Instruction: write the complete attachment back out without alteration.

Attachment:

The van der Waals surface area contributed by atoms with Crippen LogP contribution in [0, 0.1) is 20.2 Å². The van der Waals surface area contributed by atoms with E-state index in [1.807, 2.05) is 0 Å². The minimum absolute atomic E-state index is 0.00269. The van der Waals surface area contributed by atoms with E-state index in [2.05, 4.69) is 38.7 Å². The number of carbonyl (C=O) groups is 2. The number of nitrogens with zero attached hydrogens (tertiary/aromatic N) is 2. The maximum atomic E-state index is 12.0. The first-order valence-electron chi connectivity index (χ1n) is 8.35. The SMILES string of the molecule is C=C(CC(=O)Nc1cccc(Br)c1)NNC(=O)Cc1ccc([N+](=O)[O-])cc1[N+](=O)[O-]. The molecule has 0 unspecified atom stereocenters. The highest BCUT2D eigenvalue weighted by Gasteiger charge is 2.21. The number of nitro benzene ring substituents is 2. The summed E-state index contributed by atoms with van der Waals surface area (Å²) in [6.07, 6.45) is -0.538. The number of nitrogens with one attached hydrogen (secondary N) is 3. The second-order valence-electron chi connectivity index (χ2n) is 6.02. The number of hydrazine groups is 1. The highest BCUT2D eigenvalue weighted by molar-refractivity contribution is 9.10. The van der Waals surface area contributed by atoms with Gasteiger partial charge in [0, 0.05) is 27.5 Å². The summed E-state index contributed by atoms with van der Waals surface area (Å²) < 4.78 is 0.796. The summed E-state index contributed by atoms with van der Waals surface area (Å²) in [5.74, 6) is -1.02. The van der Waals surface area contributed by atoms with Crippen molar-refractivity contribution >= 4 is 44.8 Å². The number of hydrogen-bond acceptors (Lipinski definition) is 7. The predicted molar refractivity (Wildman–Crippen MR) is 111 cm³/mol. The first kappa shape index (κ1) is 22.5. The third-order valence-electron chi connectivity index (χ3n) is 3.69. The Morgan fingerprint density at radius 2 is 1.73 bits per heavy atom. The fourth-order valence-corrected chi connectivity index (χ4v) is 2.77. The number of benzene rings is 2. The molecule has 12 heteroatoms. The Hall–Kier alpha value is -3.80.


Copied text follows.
The van der Waals surface area contributed by atoms with Crippen LogP contribution in [0, 0.1) is 20.2 Å². The van der Waals surface area contributed by atoms with E-state index in [1.807, 2.05) is 0 Å². The minimum absolute atomic E-state index is 0.00269. The van der Waals surface area contributed by atoms with E-state index in [2.05, 4.69) is 38.7 Å². The number of carbonyl (C=O) groups is 2. The number of nitrogens with zero attached hydrogens (tertiary/aromatic N) is 2. The maximum atomic E-state index is 12.0. The first-order valence-electron chi connectivity index (χ1n) is 8.35. The SMILES string of the molecule is C=C(CC(=O)Nc1cccc(Br)c1)NNC(=O)Cc1ccc([N+](=O)[O-])cc1[N+](=O)[O-]. The molecule has 0 unspecified atom stereocenters. The highest BCUT2D eigenvalue weighted by Gasteiger charge is 2.21. The number of nitro benzene ring substituents is 2. The summed E-state index contributed by atoms with van der Waals surface area (Å²) in [6.07, 6.45) is -0.538. The number of nitrogens with one attached hydrogen (secondary N) is 3. The second-order valence-electron chi connectivity index (χ2n) is 6.02. The number of hydrazine groups is 1. The highest BCUT2D eigenvalue weighted by molar-refractivity contribution is 9.10. The van der Waals surface area contributed by atoms with Gasteiger partial charge in [0, 0.05) is 27.5 Å². The summed E-state index contributed by atoms with van der Waals surface area (Å²) < 4.78 is 0.796. The summed E-state index contributed by atoms with van der Waals surface area (Å²) in [5.74, 6) is -1.02. The van der Waals surface area contributed by atoms with Crippen molar-refractivity contribution >= 4 is 44.8 Å². The number of hydrogen-bond acceptors (Lipinski definition) is 7. The predicted molar refractivity (Wildman–Crippen MR) is 111 cm³/mol. The first kappa shape index (κ1) is 22.5. The third-order valence-electron chi connectivity index (χ3n) is 3.69. The Morgan fingerprint density at radius 2 is 1.73 bits per heavy atom. The fourth-order valence-corrected chi connectivity index (χ4v) is 2.77. The number of benzene rings is 2. The molecule has 12 heteroatoms. The Hall–Kier alpha value is -3.80.